The Douglas’ Last Journey

The Memorial containing Robert the Bruce’s heart at Melrose Abbey

Written by Gwen Sinclair

With this year being Royal Dundonald Castle’s 650th anniversary, we’ve been exploring it’s Hall of Fame, and today we’re looking at the life of Sir James Douglas (1286-1330) – whose story has been brought to life in many respects due to Robert II (1371-1390) who was thought to have commissioned ‘The Brus’ – by John Barbour – an epic poem, written in 1375 – ostensibly as an allegory to his grandfather, Robert I the Bruce (1306-1329), but which also regales exploits from the life of The Gud Sir James (aka The Black Douglas). 

This implies that Sir James could’ve been an influential figure in young Robert’s life, and his father, Walter the 6th High Steward (1309-1327), would’ve certainly known Sir James well since both were trusted members of Robert I’s inner circle, having fought together at the Battle of Bannockburn in June 1314, and both put their seals to the Declaration of Arbroath in 1320.

“In all his deeds was Douglas true

For nothing would he have to do

With treachery, nor with a lie

His heart was set on honour high

All things did he so nobly do

That he was loved by all he knew.

But he was not so fair that we

Should praise his looks in high degree

In visage he was rather grey;

His hair was black, so I heard say.

His limbs were finely made and long

His bones were large, his shoulders strong

His body was well knit and slim

As those say that set eyes on him.

When happy, loveable was he

And meek and sweet in company

But those with him in battle saw

Another countenance he wore!

In speech a little lisp had he

That suited him right wondrously..”

As part of the translation from the epic poem

‘The Brus’ by John Barbour, Archdeacon of Aberdeen. 1375.

Sculpture of Sir James Douglas at The National Portrait Gallery

Robert the Bruce died on 7th June 1329, and said to have been his most trusted ally, it’s thought that Sir James attended him in his last hours – when the Bruce asked him to carry out one final quest:  that he should take his heart on crusade to the Church of the Holy Sepulchre in Jerusalem –  perhaps as a way to fulfil a personal pledge the king himself had been unable to make in life.   Sir James set sail from either Montrose or Berwick in the spring of 1330, with brothers Sir William and John de St Clair of Rosslyn, Marischal Sir William de Keith of Galston, Sir Alan Cathcart, brothers Sir John and Sir Robert Logan of Restalrig, and Sir Symon Loccard of Lee together with attendants, and a notice of safe conduct from Edward III of England (1327-1377).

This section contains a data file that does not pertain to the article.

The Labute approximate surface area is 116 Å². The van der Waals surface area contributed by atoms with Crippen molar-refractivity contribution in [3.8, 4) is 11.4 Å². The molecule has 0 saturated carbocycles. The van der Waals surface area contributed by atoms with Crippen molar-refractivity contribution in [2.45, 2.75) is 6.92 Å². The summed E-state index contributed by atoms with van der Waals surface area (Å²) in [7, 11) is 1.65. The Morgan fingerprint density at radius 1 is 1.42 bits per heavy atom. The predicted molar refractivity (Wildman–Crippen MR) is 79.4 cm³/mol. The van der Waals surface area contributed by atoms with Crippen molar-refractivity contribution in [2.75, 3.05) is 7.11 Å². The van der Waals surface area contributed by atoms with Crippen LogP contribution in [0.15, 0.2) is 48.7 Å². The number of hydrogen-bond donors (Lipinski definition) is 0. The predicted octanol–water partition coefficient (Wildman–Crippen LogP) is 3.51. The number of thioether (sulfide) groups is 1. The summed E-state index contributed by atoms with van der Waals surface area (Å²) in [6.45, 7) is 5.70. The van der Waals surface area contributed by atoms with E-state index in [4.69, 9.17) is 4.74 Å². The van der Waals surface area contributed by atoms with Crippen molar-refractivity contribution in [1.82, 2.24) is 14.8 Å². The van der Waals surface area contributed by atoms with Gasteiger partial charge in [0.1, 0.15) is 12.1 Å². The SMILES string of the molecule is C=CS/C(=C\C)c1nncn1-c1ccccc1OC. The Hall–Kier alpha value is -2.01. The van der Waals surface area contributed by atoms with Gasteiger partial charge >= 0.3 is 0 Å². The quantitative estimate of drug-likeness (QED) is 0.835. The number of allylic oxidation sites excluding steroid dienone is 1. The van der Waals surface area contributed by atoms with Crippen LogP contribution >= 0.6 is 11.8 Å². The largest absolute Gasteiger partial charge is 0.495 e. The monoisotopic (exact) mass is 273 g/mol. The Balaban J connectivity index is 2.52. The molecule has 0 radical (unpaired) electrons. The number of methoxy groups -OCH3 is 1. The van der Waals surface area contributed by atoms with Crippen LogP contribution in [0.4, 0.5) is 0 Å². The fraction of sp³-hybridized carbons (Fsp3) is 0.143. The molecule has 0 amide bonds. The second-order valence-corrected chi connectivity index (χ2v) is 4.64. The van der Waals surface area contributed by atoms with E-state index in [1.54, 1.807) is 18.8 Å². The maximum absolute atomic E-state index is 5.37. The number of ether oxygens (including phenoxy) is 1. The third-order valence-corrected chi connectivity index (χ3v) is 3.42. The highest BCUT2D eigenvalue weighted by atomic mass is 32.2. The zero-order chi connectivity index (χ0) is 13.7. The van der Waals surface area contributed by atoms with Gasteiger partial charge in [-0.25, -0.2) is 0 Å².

They then sailed to Flanders before arriving at Cordoba to answer the call for military assistance by King Alfonso XI of Castille, León and Galicia (1311-1350) in his frontier war with Muhammad IV (1315-1333), who was the leader of the Moorish Emirate of Granada. On this day in 1330 Sir James Douglas led his knights into battle, where Barbour claims he was given command of the vanguard, and with him around his neck he carried the lead box containing the late king’s mummified heart.  During the course of the battle, it seems that the Scottish knights were surrounded and cut down, and yet, perhaps realising his chances of survival were slim, it’s said that Sir James threw the Bruce’s heart ahead of him, shouting:  “ A Bruce! A Bruce! Now go in front at your desired and I’ll follow you or die!”  Other accounts suggest that he shouted “Lead on brave heart, I’ll follow thee.”

Sir James Douglas at the Battle of Teba by Andrew Spratt